- Solar Circle uses barter system to distribute 3000 solar cookers in Tanzania - The NGO Solar Circle has learned many things from their solar cooking program in Masasi, southern Tanzania. People will use solar cookers if they are efficient and affordable, which is often a problem for subsistence farmers who are most in need of the cookers even when the cookers are heavily subsidized. However, they have also learned that people will work hard to earn a solar cooker. The group has created a bartering system with community leaders. The community chooses a service project and the beneficiaries organize and oversee the effort. Participants earn an solar oven for their involvement. So far, the program has distributed more than 3000 solar ovens, and built 40 houses for people who are sick, elderly, widowed, or disabled. Because the community chooses the project and beneficiary, there’s an eagerness to work together. Surrounding villages have heard of the cookers and the program, so spreading the word has been easy. They cannot keep up with demand. The barter program relies on external help with finances, but community service represents the same effort that of money earned in outside employment. Solar Circle values that effort, and raises what money it can from friends to expand the program. This project is included among Most significant solar cooking projects.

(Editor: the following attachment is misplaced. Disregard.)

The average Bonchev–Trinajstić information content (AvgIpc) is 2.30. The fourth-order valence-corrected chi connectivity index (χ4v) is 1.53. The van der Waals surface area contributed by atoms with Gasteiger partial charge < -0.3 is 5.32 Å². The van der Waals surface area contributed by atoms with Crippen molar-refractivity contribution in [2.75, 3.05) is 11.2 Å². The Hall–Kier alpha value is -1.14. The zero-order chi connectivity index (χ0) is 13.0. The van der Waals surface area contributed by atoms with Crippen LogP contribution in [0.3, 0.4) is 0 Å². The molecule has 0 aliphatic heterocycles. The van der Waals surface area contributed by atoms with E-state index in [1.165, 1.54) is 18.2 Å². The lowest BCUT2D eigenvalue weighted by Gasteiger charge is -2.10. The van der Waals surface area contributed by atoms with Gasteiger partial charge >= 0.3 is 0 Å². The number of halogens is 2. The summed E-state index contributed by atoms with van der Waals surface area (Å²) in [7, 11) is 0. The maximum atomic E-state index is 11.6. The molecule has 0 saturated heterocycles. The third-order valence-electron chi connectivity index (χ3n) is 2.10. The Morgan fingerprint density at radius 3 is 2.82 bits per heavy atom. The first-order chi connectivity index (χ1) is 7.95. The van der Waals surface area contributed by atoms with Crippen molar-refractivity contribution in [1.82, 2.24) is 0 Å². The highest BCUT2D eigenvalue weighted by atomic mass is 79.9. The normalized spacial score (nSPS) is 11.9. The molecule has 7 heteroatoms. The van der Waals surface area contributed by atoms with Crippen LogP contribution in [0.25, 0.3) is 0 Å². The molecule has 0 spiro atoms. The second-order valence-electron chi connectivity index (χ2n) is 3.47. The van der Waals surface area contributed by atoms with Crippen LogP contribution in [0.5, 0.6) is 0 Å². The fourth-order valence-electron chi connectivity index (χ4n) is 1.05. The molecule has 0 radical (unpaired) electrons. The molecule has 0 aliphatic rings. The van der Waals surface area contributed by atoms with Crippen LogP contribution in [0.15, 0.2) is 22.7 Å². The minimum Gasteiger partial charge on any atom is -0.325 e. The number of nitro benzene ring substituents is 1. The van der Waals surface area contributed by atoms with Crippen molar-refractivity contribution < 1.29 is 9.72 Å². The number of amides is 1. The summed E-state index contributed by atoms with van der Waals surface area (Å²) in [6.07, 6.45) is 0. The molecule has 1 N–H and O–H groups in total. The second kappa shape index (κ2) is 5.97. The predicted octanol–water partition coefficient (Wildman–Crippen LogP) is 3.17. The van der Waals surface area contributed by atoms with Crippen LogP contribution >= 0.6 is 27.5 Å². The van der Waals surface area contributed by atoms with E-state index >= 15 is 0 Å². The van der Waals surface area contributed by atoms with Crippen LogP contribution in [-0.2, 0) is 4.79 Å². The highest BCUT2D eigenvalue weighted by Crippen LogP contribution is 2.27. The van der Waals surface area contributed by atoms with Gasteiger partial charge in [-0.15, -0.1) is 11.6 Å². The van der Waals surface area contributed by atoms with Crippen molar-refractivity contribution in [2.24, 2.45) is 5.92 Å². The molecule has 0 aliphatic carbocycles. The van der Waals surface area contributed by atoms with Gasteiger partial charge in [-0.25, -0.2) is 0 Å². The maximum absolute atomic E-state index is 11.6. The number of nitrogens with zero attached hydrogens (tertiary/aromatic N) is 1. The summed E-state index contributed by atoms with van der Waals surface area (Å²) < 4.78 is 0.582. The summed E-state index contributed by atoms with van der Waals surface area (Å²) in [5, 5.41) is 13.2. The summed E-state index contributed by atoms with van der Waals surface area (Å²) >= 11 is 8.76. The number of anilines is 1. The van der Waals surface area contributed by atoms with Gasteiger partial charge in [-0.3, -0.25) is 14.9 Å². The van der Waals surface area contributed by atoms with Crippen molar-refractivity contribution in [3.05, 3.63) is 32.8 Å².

- Solar cooking promoter adds photovoltaic cells to a solar box cooker - The Electro Solar Cooker is being produced by the Association pour le Développement de l'Energie Solaire (ADES), a Swiss nonprofit that promotes solar cooking in Madagascar. ADES recognized another solar energy opportunity that would work well with their solar cooking promotion. As long as the solar cooker is used for a few hours each day for cooking, why not build in strips of photovoltaic cells to create some electricity? The power is stored in batteries attached under the cooker. Fully charged, the unit can power 12 volt lights or a radio for a few days and recharge cellphones. The multiple functions may compliment and encourage the use of this solar appliance.